Registration rates increase Friday, December 15th

Tiny sensor analyzes biomarkers in sweat

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EPFL’s Adrian Ionescu  has developed a miniature chip  that analyzes biomarkers in sweat to understand a wearer’s health. It is the basis of a modular system that can measure sodium and potassium concentrations (that signal dehydration); body temperature and pH (to detect bacteria and risk factors for other illnesses); chlorine levels (as an early indication of cystic fibrosis); and other biomarkers that suggest fatigue and stress.

The chip contains four, 20 nanometer thick, extremely sensitive, silicon sensors. Each sensor is coated with a different material to detect different biomarkers. Two fluidic layers, between the chip and the user’s skin, pump sweat from the skin to the sensors.  The pump relies on capillary action, allowing it to run continuously, without electricity.


Sweat-sensing for health and disease prediction will be discussed by University of Cincinnati professor Jason Heikenfeld at ApplySci’s Wearable Tech + Digital Health + Neurotech conference, on February 26-27, 2018, at Stanford University.

Other speakers include:  Vinod Khosla – Justin Sanchez – Brian Otis – Bryan Johnson – Zhenan Bao – Nathan Intrator – Carla Pugh – Jamshid Ghajar – Mark Kendall – Robert Greenberg – Darin Okuda – Jason Heikenfeld – Bob Knight – Phillip Alvelda – Paul Nuyujukian –  Peter Fischer – Tony Chahine – Shahin Farshchi – Ambar Bhattacharyya – Adam D’Augelli – Juan-Pablo Mas – Michael Eggleston – Walter Greenleaf.

Registration rates increase Friday, December 8th

3D coronary artery model analyzes impact of blockages

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HeartFlow FFR uses data from a CT scan to create a 3D model of the coronary arteries and analyze the impact that blockages have on heart flow, to determine whether a stent is necessary.  It replaces a test that uses direct measurement with an instrument inserted into the heart.

Standard practice is to push a thin wire  past a blockage in a patient’s coronary artery, using a small sensor on the tip to detect whether the build-up has significantly reduced blood flow. A study of 600,000  patients at 1,100 hospitals showed that  this invasive procedure proves unnecessary about 58 percent of the time. The wire either finds that there is no blockage present or that it is not severe enough to require a stent.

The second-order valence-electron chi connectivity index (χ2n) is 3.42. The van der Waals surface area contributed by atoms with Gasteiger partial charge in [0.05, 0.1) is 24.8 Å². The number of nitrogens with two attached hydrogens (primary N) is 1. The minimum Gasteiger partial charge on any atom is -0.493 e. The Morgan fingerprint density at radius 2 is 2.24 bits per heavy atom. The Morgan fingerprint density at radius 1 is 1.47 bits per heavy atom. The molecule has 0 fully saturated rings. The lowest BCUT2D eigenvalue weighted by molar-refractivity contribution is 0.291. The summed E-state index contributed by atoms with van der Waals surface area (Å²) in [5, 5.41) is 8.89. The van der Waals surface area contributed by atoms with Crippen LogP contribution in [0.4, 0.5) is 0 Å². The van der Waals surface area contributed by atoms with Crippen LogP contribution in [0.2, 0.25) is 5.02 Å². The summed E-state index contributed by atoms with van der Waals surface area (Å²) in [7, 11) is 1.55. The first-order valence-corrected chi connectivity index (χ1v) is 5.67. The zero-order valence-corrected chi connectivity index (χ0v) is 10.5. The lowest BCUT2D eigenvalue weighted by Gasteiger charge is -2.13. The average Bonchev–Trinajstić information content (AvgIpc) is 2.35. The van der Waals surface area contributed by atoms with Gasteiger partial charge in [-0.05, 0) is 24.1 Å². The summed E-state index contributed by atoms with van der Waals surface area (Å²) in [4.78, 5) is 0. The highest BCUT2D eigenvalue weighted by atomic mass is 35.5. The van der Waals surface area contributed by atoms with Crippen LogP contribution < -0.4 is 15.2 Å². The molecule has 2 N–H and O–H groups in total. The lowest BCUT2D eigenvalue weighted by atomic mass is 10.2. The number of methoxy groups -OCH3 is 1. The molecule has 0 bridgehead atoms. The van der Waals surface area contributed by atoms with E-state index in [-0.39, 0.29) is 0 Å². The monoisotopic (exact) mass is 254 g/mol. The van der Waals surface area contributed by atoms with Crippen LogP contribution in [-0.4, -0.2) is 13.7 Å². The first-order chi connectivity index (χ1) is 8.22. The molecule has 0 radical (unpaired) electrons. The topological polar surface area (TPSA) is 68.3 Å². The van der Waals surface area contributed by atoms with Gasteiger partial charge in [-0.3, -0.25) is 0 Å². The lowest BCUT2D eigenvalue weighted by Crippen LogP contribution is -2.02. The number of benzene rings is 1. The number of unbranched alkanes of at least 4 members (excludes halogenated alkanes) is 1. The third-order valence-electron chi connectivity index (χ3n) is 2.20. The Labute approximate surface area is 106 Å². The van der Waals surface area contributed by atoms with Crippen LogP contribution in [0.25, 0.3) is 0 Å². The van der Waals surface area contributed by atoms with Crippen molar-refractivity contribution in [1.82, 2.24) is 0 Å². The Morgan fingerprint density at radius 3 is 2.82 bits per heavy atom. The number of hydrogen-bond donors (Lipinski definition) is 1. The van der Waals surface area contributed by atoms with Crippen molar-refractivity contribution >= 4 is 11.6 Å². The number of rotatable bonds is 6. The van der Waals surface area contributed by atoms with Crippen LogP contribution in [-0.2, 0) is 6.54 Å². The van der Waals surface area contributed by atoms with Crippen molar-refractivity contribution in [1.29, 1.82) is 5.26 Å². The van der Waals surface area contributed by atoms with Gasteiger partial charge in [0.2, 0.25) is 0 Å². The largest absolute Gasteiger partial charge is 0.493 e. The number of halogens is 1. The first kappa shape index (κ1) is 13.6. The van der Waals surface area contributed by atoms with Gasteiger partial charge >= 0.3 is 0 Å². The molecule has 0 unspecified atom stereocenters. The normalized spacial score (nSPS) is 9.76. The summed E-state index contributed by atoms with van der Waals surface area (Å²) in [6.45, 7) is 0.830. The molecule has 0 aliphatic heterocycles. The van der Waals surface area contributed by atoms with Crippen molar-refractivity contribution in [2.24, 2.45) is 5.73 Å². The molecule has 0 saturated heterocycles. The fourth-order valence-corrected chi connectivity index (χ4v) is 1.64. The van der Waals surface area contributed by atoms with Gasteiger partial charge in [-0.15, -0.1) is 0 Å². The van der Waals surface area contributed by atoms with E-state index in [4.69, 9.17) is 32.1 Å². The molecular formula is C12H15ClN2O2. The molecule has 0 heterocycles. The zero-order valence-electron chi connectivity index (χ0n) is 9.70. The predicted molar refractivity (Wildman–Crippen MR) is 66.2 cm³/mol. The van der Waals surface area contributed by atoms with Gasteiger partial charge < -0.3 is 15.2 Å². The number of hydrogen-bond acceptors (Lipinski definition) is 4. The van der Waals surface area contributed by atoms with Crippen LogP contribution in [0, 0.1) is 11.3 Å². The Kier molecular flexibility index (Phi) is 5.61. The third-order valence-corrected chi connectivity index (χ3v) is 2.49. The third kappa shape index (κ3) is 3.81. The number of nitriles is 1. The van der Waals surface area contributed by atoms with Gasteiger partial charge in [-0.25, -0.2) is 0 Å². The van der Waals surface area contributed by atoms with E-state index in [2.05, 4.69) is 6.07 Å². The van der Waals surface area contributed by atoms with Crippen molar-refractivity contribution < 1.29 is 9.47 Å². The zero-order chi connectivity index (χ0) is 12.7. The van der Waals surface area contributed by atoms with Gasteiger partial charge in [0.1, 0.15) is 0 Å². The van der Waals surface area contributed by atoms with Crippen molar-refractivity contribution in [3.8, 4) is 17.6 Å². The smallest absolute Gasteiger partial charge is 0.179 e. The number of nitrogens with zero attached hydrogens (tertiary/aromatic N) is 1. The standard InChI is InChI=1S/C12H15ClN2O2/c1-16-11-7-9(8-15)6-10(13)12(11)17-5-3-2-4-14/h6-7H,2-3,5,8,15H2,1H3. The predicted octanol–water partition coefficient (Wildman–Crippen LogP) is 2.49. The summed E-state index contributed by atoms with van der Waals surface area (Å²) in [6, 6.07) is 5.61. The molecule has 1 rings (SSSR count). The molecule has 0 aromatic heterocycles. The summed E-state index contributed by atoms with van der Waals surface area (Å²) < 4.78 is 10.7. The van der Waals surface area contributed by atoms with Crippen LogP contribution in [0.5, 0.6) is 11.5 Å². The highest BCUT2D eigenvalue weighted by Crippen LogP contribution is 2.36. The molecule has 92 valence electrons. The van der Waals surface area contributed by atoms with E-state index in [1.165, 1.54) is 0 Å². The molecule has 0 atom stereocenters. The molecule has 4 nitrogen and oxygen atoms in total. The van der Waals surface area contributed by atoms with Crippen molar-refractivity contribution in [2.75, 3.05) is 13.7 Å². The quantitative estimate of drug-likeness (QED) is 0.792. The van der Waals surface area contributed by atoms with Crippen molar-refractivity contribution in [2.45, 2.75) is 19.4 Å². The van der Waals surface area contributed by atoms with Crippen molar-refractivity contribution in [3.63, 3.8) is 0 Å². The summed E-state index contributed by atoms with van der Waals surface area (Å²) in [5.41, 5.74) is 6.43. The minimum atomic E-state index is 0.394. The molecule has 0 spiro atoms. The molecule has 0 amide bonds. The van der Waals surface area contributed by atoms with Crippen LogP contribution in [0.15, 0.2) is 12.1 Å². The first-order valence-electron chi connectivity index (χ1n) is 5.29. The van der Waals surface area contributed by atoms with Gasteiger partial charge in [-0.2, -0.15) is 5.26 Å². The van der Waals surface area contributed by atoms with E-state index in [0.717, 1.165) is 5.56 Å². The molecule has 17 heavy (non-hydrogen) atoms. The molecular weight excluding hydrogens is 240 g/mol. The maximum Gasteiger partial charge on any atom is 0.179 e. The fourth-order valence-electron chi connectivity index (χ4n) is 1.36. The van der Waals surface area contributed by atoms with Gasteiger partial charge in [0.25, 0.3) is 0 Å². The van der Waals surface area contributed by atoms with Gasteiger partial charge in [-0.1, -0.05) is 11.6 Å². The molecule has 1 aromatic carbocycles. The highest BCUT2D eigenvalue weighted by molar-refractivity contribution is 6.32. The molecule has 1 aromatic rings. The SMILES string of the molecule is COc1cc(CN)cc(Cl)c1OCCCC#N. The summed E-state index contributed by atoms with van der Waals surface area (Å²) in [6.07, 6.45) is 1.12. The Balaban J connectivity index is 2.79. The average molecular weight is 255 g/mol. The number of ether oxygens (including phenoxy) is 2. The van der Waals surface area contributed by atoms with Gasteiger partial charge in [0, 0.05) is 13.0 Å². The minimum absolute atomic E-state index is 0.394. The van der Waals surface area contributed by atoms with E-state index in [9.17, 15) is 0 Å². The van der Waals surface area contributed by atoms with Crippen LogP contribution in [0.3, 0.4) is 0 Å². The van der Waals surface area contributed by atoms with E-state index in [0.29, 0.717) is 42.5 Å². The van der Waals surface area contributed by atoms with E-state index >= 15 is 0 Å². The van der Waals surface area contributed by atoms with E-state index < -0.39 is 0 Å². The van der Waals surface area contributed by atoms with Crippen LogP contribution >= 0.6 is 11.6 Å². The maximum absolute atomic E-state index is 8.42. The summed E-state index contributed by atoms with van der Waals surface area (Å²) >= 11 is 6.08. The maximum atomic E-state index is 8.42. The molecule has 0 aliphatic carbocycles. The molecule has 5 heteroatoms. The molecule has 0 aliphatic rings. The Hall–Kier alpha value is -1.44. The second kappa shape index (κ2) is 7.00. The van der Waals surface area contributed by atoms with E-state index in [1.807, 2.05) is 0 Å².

The company has published multiple studies showing that both methods produce similarly accurate results. Heartflow FFR measures blood pressure throughout the coronary arteries rather than in just one location.


Join ApplySci at Wearable Tech + Digital Health + Neurotech Silicon Valley on February 26-27, 2018 at Stanford University. Speakers include:  Vinod Khosla – Justin Sanchez – Brian Otis – Bryan Johnson – Zhenan Bao – Nathan Intrator – Carla Pugh – Jamshid Ghajar – Mark Kendall – Robert Greenberg – Darin Okuda – Jason Heikenfeld – Bob Knight – Phillip Alvelda – Paul Nuyujukian –  Peter Fischer – Tony Chahine – Shahin Farshchi – Ambar Bhattacharyya – Adam D’Augelli – Juan-Pablo Mas – Michael Eggleston

Registration rates increase Friday, December 8th

Video: Roz Picard on wrist-sensed stress, seizure & brain data

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Recorded at ApplySci’s Wearable Tech + Digital Health + Neurotech Boston conference on September 19th at the MIT Media Lab


Join ApplySci at Wearable Tech + Digital Health + Neurotech Silicon Valley on February 26-27, 2018 at Stanford University. Speakers include:  Vinod Khosla – Justin Sanchez – Brian Otis – Bryan Johnson – Zhenan Bao – Nathan Intrator – Carla Pugh – Jamshid Ghajar – Mark Kendall – Robert Greenberg – Darin Okuda – Jason Heikenfeld – Bob Knight – Phillip Alvelda – Paul Nuyujukian –  Peter Fischer – Tony Chahine – Shahin Farshchi – Ambar Bhattacharyya – Adam D’Augelli – Juan-Pablo Mas – Michael Eggleston

Registration rates increase today, December 1st

FDA approved EKG band monitors heart activity via Apple Watch

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AliveCor’s Kardia EKG band is the first medical accessory to receive FDA approval for use with the Apple Watch.

Unlike the optical-based sensor built into the Apple Watch, EKG is considered the most accurate way to record heart activity. AliveCor claims that Kardia is a  medical grade heart rate monitor that can identify abnormal heart rhythms such as atrial fibrillation, quickly. It could also detect palpitations, shortness of breath and irregular heart rate, which could be signifiers of stroke.